Date   

Marriage, religious and civil #unitedkingdom

Pierre HAHN
 

Hi

I have the following information on a religious marriage in Paris France

On 26-Dec-1877 (20 Tevet 5638) at Nazareth Synagogue

Joseph ARBIB, born in Gibraltar and residing in London

Married

? FIELDER, born in London and residing in London.

Now the questions

In France one needs a civil marriage to be “married”, what is the law
in England?

No French civil record yet found. Is there a British civil record to be found?

Thanks for any help.

Pierre M HAHN, San Francisco, ID #: 61767


JCR-UK SIG #UnitedKingdom Marriage, religious and civil #unitedkingdom

Pierre HAHN
 

Hi

I have the following information on a religious marriage in Paris France

On 26-Dec-1877 (20 Tevet 5638) at Nazareth Synagogue

Joseph ARBIB, born in Gibraltar and residing in London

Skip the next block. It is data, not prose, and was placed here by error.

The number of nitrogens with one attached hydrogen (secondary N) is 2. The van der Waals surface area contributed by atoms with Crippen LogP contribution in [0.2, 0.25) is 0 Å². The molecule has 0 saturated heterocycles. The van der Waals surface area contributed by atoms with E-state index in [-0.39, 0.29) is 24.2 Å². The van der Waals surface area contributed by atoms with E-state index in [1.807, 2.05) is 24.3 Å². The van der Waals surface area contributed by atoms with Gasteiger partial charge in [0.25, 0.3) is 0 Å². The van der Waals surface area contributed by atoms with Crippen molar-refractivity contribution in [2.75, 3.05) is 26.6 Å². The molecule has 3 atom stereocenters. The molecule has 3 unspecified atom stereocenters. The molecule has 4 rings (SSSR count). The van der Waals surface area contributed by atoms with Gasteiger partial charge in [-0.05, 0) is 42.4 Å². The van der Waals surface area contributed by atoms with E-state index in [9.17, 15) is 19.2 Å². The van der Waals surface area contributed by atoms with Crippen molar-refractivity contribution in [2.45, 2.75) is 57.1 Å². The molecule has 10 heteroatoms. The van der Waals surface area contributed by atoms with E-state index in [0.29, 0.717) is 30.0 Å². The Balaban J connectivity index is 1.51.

Married

? FIELDER, born in London and residing in London.

Now the questions

In France one needs a civil marriage to be “married”, what is the law
in England?

No French civil record yet found. Is there a British civil record to be found?

Thanks for any help.

Pierre M HAHN, San Francisco, ID #: 61767


Re: finding address of resident who left in 1930s #lodz #poland

Regina Brooker <rbroo@...>
 

Have you tried the Lodz Registration cards that are on line? They are
from 1921. If you go to JRI Lodz and put in his last name you can see
if he has a registration card.

Regina Brooker Hudson

MODERATOR'S NOTE: Go to www.jri-poland.org, and click on Search,
then Search the Database at the top of the page. On the search
form, enter the surname, and then choose Town and enter Lodz.


Lodz Area Research Group #Lodz #Poland Re: finding address of resident who left in 1930s #lodz #poland

Regina Brooker <rbroo@...>
 

Have you tried the Lodz Registration cards that are on line? They are
from 1921. If you go to JRI Lodz and put in his last name you can see
if he has a registration card.

Regina Brooker Hudson

MODERATOR'S NOTE: Go to www.jri-poland.org, and click on Search,
then Search the Database at the top of the page. On the search
form, enter the surname, and then choose Town and enter Lodz.


Re: finding address of Lodz resident who left in 1930s #lodz #poland